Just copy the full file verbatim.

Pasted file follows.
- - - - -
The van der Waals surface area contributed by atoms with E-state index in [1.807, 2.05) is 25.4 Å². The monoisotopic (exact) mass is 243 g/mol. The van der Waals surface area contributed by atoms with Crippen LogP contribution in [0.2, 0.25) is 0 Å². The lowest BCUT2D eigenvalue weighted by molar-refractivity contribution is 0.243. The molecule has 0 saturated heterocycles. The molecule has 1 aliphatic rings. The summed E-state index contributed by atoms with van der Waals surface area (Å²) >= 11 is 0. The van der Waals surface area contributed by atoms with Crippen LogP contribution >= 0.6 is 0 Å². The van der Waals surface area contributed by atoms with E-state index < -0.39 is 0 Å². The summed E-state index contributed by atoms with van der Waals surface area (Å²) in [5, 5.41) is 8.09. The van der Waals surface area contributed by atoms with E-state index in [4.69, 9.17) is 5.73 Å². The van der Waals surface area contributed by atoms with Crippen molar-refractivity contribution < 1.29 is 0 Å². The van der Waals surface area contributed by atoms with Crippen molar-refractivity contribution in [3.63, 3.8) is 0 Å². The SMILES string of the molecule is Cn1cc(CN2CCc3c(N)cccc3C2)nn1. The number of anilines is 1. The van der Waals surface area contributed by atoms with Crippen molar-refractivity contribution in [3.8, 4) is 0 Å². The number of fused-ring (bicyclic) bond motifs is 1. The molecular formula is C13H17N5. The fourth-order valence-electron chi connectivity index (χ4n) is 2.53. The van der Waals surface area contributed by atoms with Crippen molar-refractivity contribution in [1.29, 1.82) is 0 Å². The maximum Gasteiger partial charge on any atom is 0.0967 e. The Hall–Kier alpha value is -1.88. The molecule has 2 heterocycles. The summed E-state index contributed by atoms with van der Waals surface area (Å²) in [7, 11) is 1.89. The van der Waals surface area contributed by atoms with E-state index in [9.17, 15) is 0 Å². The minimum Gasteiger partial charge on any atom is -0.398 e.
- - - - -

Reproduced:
The van der Waals surface area contributed by atoms with E-state index in [1.807, 2.05) is 25.4 Å². The monoisotopic (exact) mass is 243 g/mol. The van der Waals surface area contributed by atoms with Crippen LogP contribution in [0.2, 0.25) is 0 Å². The lowest BCUT2D eigenvalue weighted by molar-refractivity contribution is 0.243. The molecule has 0 saturated heterocycles. The molecule has 1 aliphatic rings. The summed E-state index contributed by atoms with van der Waals surface area (Å²) >= 11 is 0. The van der Waals surface area contributed by atoms with Crippen LogP contribution >= 0.6 is 0 Å². The van der Waals surface area contributed by atoms with E-state index < -0.39 is 0 Å². The summed E-state index contributed by atoms with van der Waals surface area (Å²) in [5, 5.41) is 8.09. The van der Waals surface area contributed by atoms with E-state index in [4.69, 9.17) is 5.73 Å². The van der Waals surface area contributed by atoms with Crippen molar-refractivity contribution < 1.29 is 0 Å². The van der Waals surface area contributed by atoms with Crippen molar-refractivity contribution in [3.63, 3.8) is 0 Å². The SMILES string of the molecule is Cn1cc(CN2CCc3c(N)cccc3C2)nn1. The number of anilines is 1. The van der Waals surface area contributed by atoms with Crippen molar-refractivity contribution in [3.8, 4) is 0 Å². The number of fused-ring (bicyclic) bond motifs is 1. The molecular formula is C13H17N5. The fourth-order valence-electron chi connectivity index (χ4n) is 2.53. The van der Waals surface area contributed by atoms with Crippen molar-refractivity contribution in [1.29, 1.82) is 0 Å². The maximum Gasteiger partial charge on any atom is 0.0967 e. The Hall–Kier alpha value is -1.88. The molecule has 2 heterocycles. The summed E-state index contributed by atoms with van der Waals surface area (Å²) in [7, 11) is 1.89. The van der Waals surface area contributed by atoms with E-state index in [9.17, 15) is 0 Å². The minimum Gasteiger partial charge on any atom is -0.398 e.